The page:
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Want Your Robots to Swim? Feed Them Oil and Water

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Researchers hope scientists can use the bots to learn more about the basic interactions between living organisms.

Oil and water typically don’t mix. Yet researchers have used a simple combination of the two—the latter containing a detergent-like substance—to create tiny swimming robots that can both move and recharge on their own.

A team from Queen Mary University of London developed the artificial swimmers from doped oil droplets that use temperature fluctuations in their surroundings to store energy and swim.

The team—led by Stoyan Smoukov, a leader in chemical engineering at the university—hopes their invention can be used to help scientists learn more about the basic interactions between living organisms, such as bacteria and algae, he said. Collaborators from Sofia University in Bulgaria also worked on the project.

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Researchers developed tiny droplet-like robots with tail-like filaments that can move spontaneously as well as recharge based on temperature fluctuations.

“By mixing our simple artificial swimmers with groups of living organisms we could develop a clearer picture of how biological microswimmers communicate with each other,” Smoukov said in a press statement. “For example, do they only communicate due to the physical act of bumping into each other, or are there other chemicals or signals released into the environment essential for their interaction.”


While other types of artificial swimmers similar to the droplets exist, their movements are either driven by chemical reactions, which create bubbles that propel the swimmers through fluids, or by physical forces such as magnetic or electric fields.

The new class of swimming robots developed by the team, which are about the size of a red blood cell, instead can form and move spontaneously based on temperature changes.

When the bots cool, the oil droplets release thin threads resembling tails into the environment. Friction is then generated between the tails and the fluid surrounding the tiny swimmer, causing it to move.

Heating is what allows the swimmers to harvest their own energy. When the heat, the droplets retract their tails and return to their original state, using the heat from their environment to recharge for future movement, researchers said. In fact, they can recharge multiple times and can swim for up to 12 minutes at a time.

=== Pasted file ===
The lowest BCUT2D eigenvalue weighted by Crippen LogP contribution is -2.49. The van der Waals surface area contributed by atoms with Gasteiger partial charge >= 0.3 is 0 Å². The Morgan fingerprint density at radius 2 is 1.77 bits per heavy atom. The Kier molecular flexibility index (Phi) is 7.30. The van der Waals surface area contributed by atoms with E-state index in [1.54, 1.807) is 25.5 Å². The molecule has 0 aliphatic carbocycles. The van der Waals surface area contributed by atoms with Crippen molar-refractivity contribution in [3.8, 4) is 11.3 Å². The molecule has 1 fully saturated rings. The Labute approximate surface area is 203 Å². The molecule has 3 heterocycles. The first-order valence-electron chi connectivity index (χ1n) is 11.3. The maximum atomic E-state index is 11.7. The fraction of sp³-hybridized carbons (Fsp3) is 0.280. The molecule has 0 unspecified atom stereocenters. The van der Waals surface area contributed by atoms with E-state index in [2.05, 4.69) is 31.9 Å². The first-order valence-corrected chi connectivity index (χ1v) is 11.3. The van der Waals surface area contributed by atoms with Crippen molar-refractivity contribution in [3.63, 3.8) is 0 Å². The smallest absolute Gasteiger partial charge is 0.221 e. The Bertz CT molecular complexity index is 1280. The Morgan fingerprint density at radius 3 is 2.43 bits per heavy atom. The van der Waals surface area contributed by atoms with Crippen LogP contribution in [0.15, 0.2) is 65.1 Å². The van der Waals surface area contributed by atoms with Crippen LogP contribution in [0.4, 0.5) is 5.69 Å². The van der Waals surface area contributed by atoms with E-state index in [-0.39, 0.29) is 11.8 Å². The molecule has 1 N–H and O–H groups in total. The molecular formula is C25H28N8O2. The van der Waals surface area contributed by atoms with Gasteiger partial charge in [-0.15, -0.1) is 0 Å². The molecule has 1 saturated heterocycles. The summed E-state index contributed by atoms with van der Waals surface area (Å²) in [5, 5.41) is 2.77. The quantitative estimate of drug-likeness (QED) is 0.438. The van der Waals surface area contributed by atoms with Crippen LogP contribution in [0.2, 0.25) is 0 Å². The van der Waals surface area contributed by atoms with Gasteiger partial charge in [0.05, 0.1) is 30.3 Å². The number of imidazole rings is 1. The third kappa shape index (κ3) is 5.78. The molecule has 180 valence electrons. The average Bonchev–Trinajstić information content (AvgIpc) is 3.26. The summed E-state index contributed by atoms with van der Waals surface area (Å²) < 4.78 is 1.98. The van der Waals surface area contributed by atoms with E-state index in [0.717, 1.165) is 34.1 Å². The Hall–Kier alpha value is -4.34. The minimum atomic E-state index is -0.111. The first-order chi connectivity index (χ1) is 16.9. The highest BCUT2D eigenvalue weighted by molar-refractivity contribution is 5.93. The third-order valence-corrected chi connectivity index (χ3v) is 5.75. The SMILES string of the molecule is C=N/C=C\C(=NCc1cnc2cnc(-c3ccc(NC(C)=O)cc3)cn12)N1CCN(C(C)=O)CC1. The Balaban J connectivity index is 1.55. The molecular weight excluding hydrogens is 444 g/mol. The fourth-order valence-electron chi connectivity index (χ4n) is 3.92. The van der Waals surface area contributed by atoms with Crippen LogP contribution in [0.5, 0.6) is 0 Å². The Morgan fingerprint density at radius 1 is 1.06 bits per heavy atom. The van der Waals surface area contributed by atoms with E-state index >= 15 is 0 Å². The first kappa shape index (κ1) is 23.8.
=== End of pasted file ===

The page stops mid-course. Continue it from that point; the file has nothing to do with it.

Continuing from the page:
Relevance and Applications

Researchers published a paper on their work in the journal Nature Physics.

Smoukov said that the simplicity of the work is what makes it especially relevant for other scientists and even curious people outside of the field.

While to create even the simplest artificial cells in biology, scientists need more than 470 genes, the team used just “a few simple and inexpensive components” to create a new type of active matter that can change shape and move just like a living thing,” he said.

“We hope that this study will open up the opportunity for people to engage in cutting-edge science,” Smoukov said in a press statement. “As the only equipment needed is a simple optical microscope, people could create these microswimmers with the most basic laboratory set-ups, or even at home.”

Overall, the robots can provide a clearer picture of the complex communication between tiny living organizations such as bacteria, a puzzle scientists still have yet to completely solve, he added.

“In nature, we often see large numbers of organisms such as bacteria grouping together, but our understanding of how these organisms interact with each other is incomplete,” Smoukov said.

Elizabeth Montalbano is a freelance writer who has written about technology and culture for more than 20 years. She has lived and worked as a professional journalist in Phoenix, San Francisco, and New York City. In her free time, she enjoys surfing, traveling, music, yoga, and cooking. She currently resides in a village on the southwest coast of Portugal.

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